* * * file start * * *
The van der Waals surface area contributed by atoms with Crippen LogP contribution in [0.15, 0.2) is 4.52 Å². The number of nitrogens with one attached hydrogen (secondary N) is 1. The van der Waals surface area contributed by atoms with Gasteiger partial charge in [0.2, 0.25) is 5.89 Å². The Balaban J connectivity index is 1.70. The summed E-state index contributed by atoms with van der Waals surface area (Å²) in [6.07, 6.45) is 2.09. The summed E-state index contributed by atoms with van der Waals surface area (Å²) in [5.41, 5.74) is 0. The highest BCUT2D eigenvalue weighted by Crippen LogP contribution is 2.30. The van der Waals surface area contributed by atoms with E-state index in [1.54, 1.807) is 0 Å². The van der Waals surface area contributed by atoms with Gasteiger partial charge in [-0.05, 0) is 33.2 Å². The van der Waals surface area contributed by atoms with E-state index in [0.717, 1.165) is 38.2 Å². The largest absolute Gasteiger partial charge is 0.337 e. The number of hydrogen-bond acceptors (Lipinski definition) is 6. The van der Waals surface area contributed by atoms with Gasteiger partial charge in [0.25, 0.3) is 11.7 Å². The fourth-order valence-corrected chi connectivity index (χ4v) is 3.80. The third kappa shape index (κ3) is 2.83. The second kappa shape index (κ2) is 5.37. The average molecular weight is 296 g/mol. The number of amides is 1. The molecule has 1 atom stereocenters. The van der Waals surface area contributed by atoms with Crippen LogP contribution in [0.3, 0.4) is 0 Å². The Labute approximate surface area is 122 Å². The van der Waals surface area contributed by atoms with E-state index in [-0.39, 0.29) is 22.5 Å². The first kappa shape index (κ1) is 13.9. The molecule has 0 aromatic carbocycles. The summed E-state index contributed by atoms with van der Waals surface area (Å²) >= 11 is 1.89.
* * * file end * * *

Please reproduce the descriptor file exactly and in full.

The van der Waals surface area contributed by atoms with Crippen LogP contribution in [0.15, 0.2) is 4.52 Å². The number of nitrogens with one attached hydrogen (secondary N) is 1. The van der Waals surface area contributed by atoms with Gasteiger partial charge in [0.2, 0.25) is 5.89 Å². The Balaban J connectivity index is 1.70. The summed E-state index contributed by atoms with van der Waals surface area (Å²) in [6.07, 6.45) is 2.09. The summed E-state index contributed by atoms with van der Waals surface area (Å²) in [5.41, 5.74) is 0. The highest BCUT2D eigenvalue weighted by Crippen LogP contribution is 2.30. The van der Waals surface area contributed by atoms with E-state index in [1.54, 1.807) is 0 Å². The van der Waals surface area contributed by atoms with Gasteiger partial charge in [-0.05, 0) is 33.2 Å². The van der Waals surface area contributed by atoms with E-state index in [0.717, 1.165) is 38.2 Å². The largest absolute Gasteiger partial charge is 0.337 e. The number of hydrogen-bond acceptors (Lipinski definition) is 6. The van der Waals surface area contributed by atoms with Gasteiger partial charge in [0.25, 0.3) is 11.7 Å². The fourth-order valence-corrected chi connectivity index (χ4v) is 3.80. The third kappa shape index (κ3) is 2.83. The second kappa shape index (κ2) is 5.37. The average molecular weight is 296 g/mol. The number of amides is 1. The molecule has 1 atom stereocenters. The van der Waals surface area contributed by atoms with Crippen LogP contribution in [0.3, 0.4) is 0 Å². The Labute approximate surface area is 122 Å². The van der Waals surface area contributed by atoms with E-state index in [-0.39, 0.29) is 22.5 Å². The first kappa shape index (κ1) is 13.9. The molecule has 0 aromatic carbocycles. The summed E-state index contributed by atoms with van der Waals surface area (Å²) >= 11 is 1.89.